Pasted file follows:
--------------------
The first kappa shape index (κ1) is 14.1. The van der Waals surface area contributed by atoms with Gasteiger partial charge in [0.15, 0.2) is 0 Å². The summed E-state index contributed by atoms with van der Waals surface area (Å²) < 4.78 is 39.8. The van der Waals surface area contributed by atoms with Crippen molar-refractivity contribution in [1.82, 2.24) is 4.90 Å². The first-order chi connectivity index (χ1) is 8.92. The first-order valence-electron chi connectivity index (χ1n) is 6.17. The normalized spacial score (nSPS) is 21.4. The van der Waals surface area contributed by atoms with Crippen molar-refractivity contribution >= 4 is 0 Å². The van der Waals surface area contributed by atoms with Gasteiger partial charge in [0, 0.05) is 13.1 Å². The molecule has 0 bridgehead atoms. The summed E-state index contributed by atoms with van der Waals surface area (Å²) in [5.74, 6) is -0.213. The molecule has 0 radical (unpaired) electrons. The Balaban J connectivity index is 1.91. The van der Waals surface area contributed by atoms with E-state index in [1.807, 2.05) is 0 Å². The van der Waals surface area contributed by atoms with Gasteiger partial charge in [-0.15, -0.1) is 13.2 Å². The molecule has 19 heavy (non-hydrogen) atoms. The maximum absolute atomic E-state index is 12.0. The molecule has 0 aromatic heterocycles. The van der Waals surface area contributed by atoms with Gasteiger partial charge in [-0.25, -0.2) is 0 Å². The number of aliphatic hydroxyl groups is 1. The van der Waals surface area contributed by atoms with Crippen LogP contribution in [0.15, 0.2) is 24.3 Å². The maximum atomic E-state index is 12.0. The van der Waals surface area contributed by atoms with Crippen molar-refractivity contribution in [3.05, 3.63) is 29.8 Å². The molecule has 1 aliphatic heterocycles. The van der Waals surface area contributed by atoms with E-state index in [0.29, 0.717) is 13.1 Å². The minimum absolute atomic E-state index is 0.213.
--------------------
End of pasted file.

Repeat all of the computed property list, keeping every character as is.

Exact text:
The first kappa shape index (κ1) is 14.1. The van der Waals surface area contributed by atoms with Gasteiger partial charge in [0.15, 0.2) is 0 Å². The summed E-state index contributed by atoms with van der Waals surface area (Å²) < 4.78 is 39.8. The van der Waals surface area contributed by atoms with Crippen molar-refractivity contribution in [1.82, 2.24) is 4.90 Å². The first-order chi connectivity index (χ1) is 8.92. The first-order valence-electron chi connectivity index (χ1n) is 6.17. The normalized spacial score (nSPS) is 21.4. The van der Waals surface area contributed by atoms with Crippen molar-refractivity contribution >= 4 is 0 Å². The van der Waals surface area contributed by atoms with Gasteiger partial charge in [0, 0.05) is 13.1 Å². The molecule has 0 bridgehead atoms. The summed E-state index contributed by atoms with van der Waals surface area (Å²) in [5.74, 6) is -0.213. The molecule has 0 radical (unpaired) electrons. The Balaban J connectivity index is 1.91. The van der Waals surface area contributed by atoms with E-state index in [1.807, 2.05) is 0 Å². The van der Waals surface area contributed by atoms with Gasteiger partial charge in [-0.15, -0.1) is 13.2 Å². The molecule has 19 heavy (non-hydrogen) atoms. The maximum absolute atomic E-state index is 12.0. The molecule has 0 aromatic heterocycles. The van der Waals surface area contributed by atoms with Gasteiger partial charge in [-0.25, -0.2) is 0 Å². The number of aliphatic hydroxyl groups is 1. The van der Waals surface area contributed by atoms with Crippen LogP contribution in [0.15, 0.2) is 24.3 Å². The maximum atomic E-state index is 12.0. The van der Waals surface area contributed by atoms with Crippen molar-refractivity contribution in [3.05, 3.63) is 29.8 Å². The molecule has 1 aliphatic heterocycles. The van der Waals surface area contributed by atoms with E-state index in [0.29, 0.717) is 13.1 Å². The minimum absolute atomic E-state index is 0.213.